Tons of artists have web stores attached to their web sites and Facebook pages.  Companies like Reverbnation and Bandcamp can help independent artists manage their merch on their web stores and spread the merch offer out via social media to numerous outlets.  There are many businesses such as Bandmerch and Cinderblock, JSR and Bubbleup addressing this niche, providing fulfillment, webstores, warehousing and shipping services.

But the problem with this approach is that fans need to navigate to an artist’s web site and find the merch for sale and be ready to buy.  Today only 15% of merch is sold online.  New companies like Merchluv, which I am an investor in are about to blaze new trails in digital merchandising. The reason to do this? Grow overall revenue.

The large merchandising companies are very aware of the opportunities of snaring a hot band and bringing their merch to market effectively.  The holy grail of this is the long-term sales possible from mega-popular bands over time.  Anyone want to guess how many Dark Side of the Moon T-shirts have been sold?  Companies like Old Glory have been licensing artist merchandise for decades.

Now we can argue whether there will ever be another blockbuster band like Pink Floyd or the Rolling Stones or Metallica – but if there is going to be significant revenue in the music market of the future, merchandise is going to be a huge contributor.  Merchandise might possibly become the single largest revenue generator for artists of the future. You have to think big here and broader to see what I am talking about.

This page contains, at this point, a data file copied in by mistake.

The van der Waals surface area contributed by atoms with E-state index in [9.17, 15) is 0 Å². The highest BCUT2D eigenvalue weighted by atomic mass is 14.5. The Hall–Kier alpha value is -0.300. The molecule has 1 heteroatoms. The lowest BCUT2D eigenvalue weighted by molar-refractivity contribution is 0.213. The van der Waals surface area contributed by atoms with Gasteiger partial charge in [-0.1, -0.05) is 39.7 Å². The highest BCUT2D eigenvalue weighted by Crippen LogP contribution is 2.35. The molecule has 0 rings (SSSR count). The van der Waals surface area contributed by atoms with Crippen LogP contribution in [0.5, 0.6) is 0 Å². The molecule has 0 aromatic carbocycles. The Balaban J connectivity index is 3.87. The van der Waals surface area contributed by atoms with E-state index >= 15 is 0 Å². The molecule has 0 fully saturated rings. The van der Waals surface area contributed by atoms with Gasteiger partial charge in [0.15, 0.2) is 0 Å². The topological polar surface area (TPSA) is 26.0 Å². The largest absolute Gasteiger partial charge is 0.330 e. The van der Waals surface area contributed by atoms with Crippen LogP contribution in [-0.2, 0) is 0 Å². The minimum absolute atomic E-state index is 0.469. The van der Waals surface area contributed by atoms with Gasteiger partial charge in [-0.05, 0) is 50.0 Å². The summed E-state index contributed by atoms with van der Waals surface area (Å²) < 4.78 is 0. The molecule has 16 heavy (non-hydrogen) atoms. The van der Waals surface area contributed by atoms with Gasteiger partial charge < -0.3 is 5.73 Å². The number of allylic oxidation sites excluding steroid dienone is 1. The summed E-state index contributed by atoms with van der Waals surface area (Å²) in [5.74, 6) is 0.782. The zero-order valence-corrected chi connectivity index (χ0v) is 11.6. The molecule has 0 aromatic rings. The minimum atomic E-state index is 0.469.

When artists today are being pulled in various directions to run their businesses, create, act, teach, write and express themselves and interact with their audience, what could be better for supporting a career than a good merch strategy?  Think about the merchandising empires built by Jimmy Buffett, Jay-Z, Puffy, 50 Cent, the Grateful Dead.  The merch is the tail wagging the dog and it has made these artists a fortune.

For musicians in the digital age, revenue needs to come from something than other the recording itself.  To some extent this has always been true, but never more so than today.

Creative Explosion

My friend Todd Siegel and partner in Merchluv tells me that these days creating innovative merch and finding things that resonate with your audience is easier than ever, and many clever artists are using fan sourcing and crowd sourcing options like Talent House and Creative Allies to design merch with their fans.  Once you have a design, you can use sites like Zazzle to test ideas for new products without investing in inventory up front.